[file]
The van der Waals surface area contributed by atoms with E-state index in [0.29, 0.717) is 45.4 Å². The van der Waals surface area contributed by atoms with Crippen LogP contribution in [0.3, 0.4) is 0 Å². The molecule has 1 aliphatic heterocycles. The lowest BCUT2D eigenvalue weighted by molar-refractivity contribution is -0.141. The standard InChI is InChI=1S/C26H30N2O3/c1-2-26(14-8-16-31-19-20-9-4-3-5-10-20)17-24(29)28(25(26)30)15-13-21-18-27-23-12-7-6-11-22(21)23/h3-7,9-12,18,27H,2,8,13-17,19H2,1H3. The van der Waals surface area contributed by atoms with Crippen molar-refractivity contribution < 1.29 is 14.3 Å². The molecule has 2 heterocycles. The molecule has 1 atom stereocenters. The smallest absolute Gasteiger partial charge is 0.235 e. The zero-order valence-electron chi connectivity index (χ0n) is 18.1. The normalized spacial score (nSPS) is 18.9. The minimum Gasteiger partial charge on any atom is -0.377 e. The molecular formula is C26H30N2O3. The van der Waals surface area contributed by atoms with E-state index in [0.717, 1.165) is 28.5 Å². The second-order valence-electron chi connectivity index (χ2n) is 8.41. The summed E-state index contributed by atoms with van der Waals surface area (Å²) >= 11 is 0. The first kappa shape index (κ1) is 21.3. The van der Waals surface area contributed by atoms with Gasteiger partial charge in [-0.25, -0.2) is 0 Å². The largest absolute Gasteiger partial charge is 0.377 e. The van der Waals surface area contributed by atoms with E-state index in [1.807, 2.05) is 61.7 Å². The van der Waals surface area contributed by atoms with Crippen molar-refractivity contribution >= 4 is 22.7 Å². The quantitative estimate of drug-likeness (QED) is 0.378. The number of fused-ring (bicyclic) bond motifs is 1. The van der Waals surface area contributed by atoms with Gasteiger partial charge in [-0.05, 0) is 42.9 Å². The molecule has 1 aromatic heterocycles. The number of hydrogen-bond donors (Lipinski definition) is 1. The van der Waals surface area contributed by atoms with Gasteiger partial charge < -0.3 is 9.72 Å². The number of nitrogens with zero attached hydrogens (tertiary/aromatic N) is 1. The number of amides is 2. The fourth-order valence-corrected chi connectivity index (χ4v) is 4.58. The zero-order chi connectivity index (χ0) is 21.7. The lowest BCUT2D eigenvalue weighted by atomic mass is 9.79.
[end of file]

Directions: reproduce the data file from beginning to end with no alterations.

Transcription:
The van der Waals surface area contributed by atoms with E-state index in [0.29, 0.717) is 45.4 Å². The van der Waals surface area contributed by atoms with Crippen LogP contribution in [0.3, 0.4) is 0 Å². The molecule has 1 aliphatic heterocycles. The lowest BCUT2D eigenvalue weighted by molar-refractivity contribution is -0.141. The standard InChI is InChI=1S/C26H30N2O3/c1-2-26(14-8-16-31-19-20-9-4-3-5-10-20)17-24(29)28(25(26)30)15-13-21-18-27-23-12-7-6-11-22(21)23/h3-7,9-12,18,27H,2,8,13-17,19H2,1H3. The van der Waals surface area contributed by atoms with Crippen molar-refractivity contribution < 1.29 is 14.3 Å². The molecule has 2 heterocycles. The molecule has 1 atom stereocenters. The smallest absolute Gasteiger partial charge is 0.235 e. The zero-order valence-electron chi connectivity index (χ0n) is 18.1. The normalized spacial score (nSPS) is 18.9. The minimum Gasteiger partial charge on any atom is -0.377 e. The molecular formula is C26H30N2O3. The van der Waals surface area contributed by atoms with E-state index in [0.717, 1.165) is 28.5 Å². The second-order valence-electron chi connectivity index (χ2n) is 8.41. The summed E-state index contributed by atoms with van der Waals surface area (Å²) >= 11 is 0. The first kappa shape index (κ1) is 21.3. The van der Waals surface area contributed by atoms with Gasteiger partial charge in [-0.25, -0.2) is 0 Å². The largest absolute Gasteiger partial charge is 0.377 e. The van der Waals surface area contributed by atoms with E-state index in [1.807, 2.05) is 61.7 Å². The van der Waals surface area contributed by atoms with Crippen molar-refractivity contribution >= 4 is 22.7 Å². The quantitative estimate of drug-likeness (QED) is 0.378. The number of fused-ring (bicyclic) bond motifs is 1. The van der Waals surface area contributed by atoms with Gasteiger partial charge in [-0.05, 0) is 42.9 Å². The molecule has 1 aromatic heterocycles. The number of hydrogen-bond donors (Lipinski definition) is 1. The van der Waals surface area contributed by atoms with Gasteiger partial charge < -0.3 is 9.72 Å². The number of nitrogens with zero attached hydrogens (tertiary/aromatic N) is 1. The number of amides is 2. The fourth-order valence-corrected chi connectivity index (χ4v) is 4.58. The zero-order chi connectivity index (χ0) is 21.7. The lowest BCUT2D eigenvalue weighted by atomic mass is 9.79.